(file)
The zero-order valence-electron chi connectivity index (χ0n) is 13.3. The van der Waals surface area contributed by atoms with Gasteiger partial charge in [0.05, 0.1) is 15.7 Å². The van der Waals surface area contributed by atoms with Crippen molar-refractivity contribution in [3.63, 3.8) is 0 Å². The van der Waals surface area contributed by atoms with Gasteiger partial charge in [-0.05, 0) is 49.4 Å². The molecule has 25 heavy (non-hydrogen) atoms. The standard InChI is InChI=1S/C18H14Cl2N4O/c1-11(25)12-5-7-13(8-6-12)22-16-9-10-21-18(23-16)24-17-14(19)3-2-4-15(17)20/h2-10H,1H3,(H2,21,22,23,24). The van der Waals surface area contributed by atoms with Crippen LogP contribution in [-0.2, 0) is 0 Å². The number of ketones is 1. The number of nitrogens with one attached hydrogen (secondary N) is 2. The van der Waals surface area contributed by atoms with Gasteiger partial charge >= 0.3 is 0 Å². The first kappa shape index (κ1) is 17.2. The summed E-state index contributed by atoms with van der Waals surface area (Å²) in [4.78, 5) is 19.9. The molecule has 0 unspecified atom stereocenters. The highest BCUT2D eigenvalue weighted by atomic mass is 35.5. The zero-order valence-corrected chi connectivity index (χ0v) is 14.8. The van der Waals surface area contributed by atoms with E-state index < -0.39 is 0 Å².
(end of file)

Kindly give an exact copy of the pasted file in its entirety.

The zero-order valence-electron chi connectivity index (χ0n) is 13.3. The van der Waals surface area contributed by atoms with Gasteiger partial charge in [0.05, 0.1) is 15.7 Å². The van der Waals surface area contributed by atoms with Crippen molar-refractivity contribution in [3.63, 3.8) is 0 Å². The van der Waals surface area contributed by atoms with Gasteiger partial charge in [-0.05, 0) is 49.4 Å². The molecule has 25 heavy (non-hydrogen) atoms. The standard InChI is InChI=1S/C18H14Cl2N4O/c1-11(25)12-5-7-13(8-6-12)22-16-9-10-21-18(23-16)24-17-14(19)3-2-4-15(17)20/h2-10H,1H3,(H2,21,22,23,24). The van der Waals surface area contributed by atoms with Crippen LogP contribution in [-0.2, 0) is 0 Å². The number of ketones is 1. The number of nitrogens with one attached hydrogen (secondary N) is 2. The van der Waals surface area contributed by atoms with Gasteiger partial charge >= 0.3 is 0 Å². The first kappa shape index (κ1) is 17.2. The summed E-state index contributed by atoms with van der Waals surface area (Å²) in [4.78, 5) is 19.9. The molecule has 0 unspecified atom stereocenters. The highest BCUT2D eigenvalue weighted by atomic mass is 35.5. The zero-order valence-corrected chi connectivity index (χ0v) is 14.8. The van der Waals surface area contributed by atoms with E-state index < -0.39 is 0 Å².